Your dog is always down for fun, especially if it involves water. A romp in the snow, a splash in the pond or a swim in the pool is sure to make his day — and good luck getting him to come inside and dry off!
But a bath in the tub? Forget about it!
Once you turn that knob and call his name, he runs for cover like his life depends on it. Finally getting him into the bath can take forever, require multiple people or even necessitate picking him up and putting him in yourself.
Why are baths such a big deal to your dog? Are they that much different from the other forms of water that he loves so much?
Let’s look at baths from your dog’s perspective and see why he finds bathtime so bothersome. And along the way, we’ll share some tips to resolve your dog’s grievances and make bathtime more bearable for both of you!
Five Reasons Why Dogs Hate Baths
1. When You Stress Out, So Does Your Dog
Believe it or not, your dog’s hatred of bathtime may begin before you even walk into the bathroom. And it’s all to do with your anxious anticipation of getting him clean.
Think about how you feel in the moments before you bathe your dog.
Do your memories of past bathtime difficulties make you feel stressed out, worried or frustrated?
Does your body fill with dread at the prospect of struggling to get your dog into the tub again?
Are you tense to the point that you’re exhibiting nervous behaviors like sighing, pacing or fidgeting?
If so, your dog is probably mirroring your behaviors and feelings. He’s extremely perceptive and in tune with your moods, so if he detects that something’s making you anxious, he’ll feel anxious too.
And anxiety makes for an uncooperative dog.
Staying calm, taking deep breaths and thinking positive thoughts will go a long way towards lowering anxiety for both you and your dog. Talk to him in an excited, happy voice and try to give off good vibes — he’ll be a lot more likely to make it through bathtime without a fuss!
2. Baths Make Your Dog Feel Out of Control
When your dog splashes along the shoreline or paddles in the pool, he’s doing so entirely of his own volition. He can get in or out whenever he wants, and it’s totally up to him what he does with his time in the water.
But baths are a different story. He doesn’t get to decide when he takes them, how long they last, how hot they are or anything else about them — you’re in control during a bath, not him.
This loss of control doesn’t feel good for him. He’s used to being in the water on his own terms, so being at your mercy makes him feel trapped, vulnerable and just plain bad.
Now, if it were up to him, your dog would probably never take a bath, so giving him full control isn’t the answer. But you can make him feel a little more empowered during bathtime by being gentle and firm but not forceful during the process.
This means no pushing or pulling him into the bathroom and no strongarming him into remaining in the tub. We know it’s tough to bathe your dog without using some type of force, but keeping it to an absolute minimum will make him more compliant and comfortable with bathing.
3. Water Temperature and Pressure Can Hurt
Ever gotten into the shower without doing a temperature check only to scald yourself and leap back out? How about stepping in and finding out, quite painfully, that whoever used it before you turned the water pressure way up?
These occurrences are unpleasant enough when they happen once in a while, but to your dog, they may sum up bathtime perfectly.
Without the ability to control his own water temperature and pressure, your dog has to put up with whatever you set them to. But what’s comfortable for you may not be comfortable to him.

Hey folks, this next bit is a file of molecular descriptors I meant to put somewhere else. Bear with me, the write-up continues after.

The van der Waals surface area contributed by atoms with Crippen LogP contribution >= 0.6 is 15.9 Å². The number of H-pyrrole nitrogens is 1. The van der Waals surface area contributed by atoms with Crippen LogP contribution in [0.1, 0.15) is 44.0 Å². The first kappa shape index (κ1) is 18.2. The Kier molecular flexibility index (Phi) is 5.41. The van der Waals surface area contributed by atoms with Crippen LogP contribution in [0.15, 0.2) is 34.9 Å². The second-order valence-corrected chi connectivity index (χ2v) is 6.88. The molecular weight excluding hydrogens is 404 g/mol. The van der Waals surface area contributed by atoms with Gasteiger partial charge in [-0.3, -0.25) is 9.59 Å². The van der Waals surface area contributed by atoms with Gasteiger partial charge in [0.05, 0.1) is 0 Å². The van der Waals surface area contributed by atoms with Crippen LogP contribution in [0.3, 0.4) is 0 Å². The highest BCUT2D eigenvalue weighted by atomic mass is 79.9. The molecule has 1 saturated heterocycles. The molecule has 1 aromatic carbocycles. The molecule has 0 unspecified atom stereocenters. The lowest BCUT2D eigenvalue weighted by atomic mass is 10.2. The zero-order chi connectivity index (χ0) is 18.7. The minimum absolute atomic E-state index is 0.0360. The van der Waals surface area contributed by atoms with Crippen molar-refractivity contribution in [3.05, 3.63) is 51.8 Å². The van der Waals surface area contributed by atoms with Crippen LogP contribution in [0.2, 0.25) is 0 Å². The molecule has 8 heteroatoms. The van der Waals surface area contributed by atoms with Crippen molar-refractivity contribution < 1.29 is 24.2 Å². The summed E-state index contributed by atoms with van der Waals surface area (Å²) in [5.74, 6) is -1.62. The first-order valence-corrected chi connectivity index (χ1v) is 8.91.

Water that’s too cold or too hot can cause your dog pain, as can powerful sprays from the showerhead. Turn down the water pressure and keep the water temperature close to room temperature to make your dog feel more comfortable.
And after the bath, dry him off thoroughly and wrap him in a warm, dry towel to keep him from getting too chilly. If he can tolerate the noise, you may wish to blow-dry him (on the lowest warm setting) to speed up the process.
4. Soaps Smell Weird — and Stink Smells Good
Your dog’s highly sensitive nose is hundreds of times more powerful than yours. As a result, he smells the world quite differently from you — in fact, many smells come across as complete opposites.
For instance, you may enjoy that floral-scented body wash or fruity shampoo, but to your dog, the smells of the chemical ingredients can be unpleasant or even offensive. On the other hand, his grimace-inducing BO is, to him, the world’s finest cologne — and it’s all-natural, too!
To your dog, taking a bath is akin to having a bag of garbage dumped on your head. Soap makes him smell unfamiliar and unnatural, and with such a powerful nose, that new scent is impossible to ignore.
The last thing you want to do is offend your dog’s sense of smell. So save the scented soaps for your bathtime and only bathe your dog with unscented shampoos that are formulated specifically for dogs.
5. Slippery Surfaces Are Hard to Stand On
A dog’s paws are built for rough ground — grass, dirt, rocks and other uneven terrain. His claws provide grip and his textured paw pads provide cushioning and a little extra friction to keep him stable.
Slippery surfaces, like bathroom tile and the floor of your tub, simply don’t feel right to him. There’s nothing to grip and no give to the material, so he can feel unstable and off-balance..
And if his nails are long, it can physically hurt him if they contact a hard surface with a lot of pressure.
If your tub is smooth, try placing a textured tub mat in it to give your dog a padded, grippable surface to stand on. And layout towels or bath rugs for him to walk on if he seems uncomfortable walking on the cold tiled floor.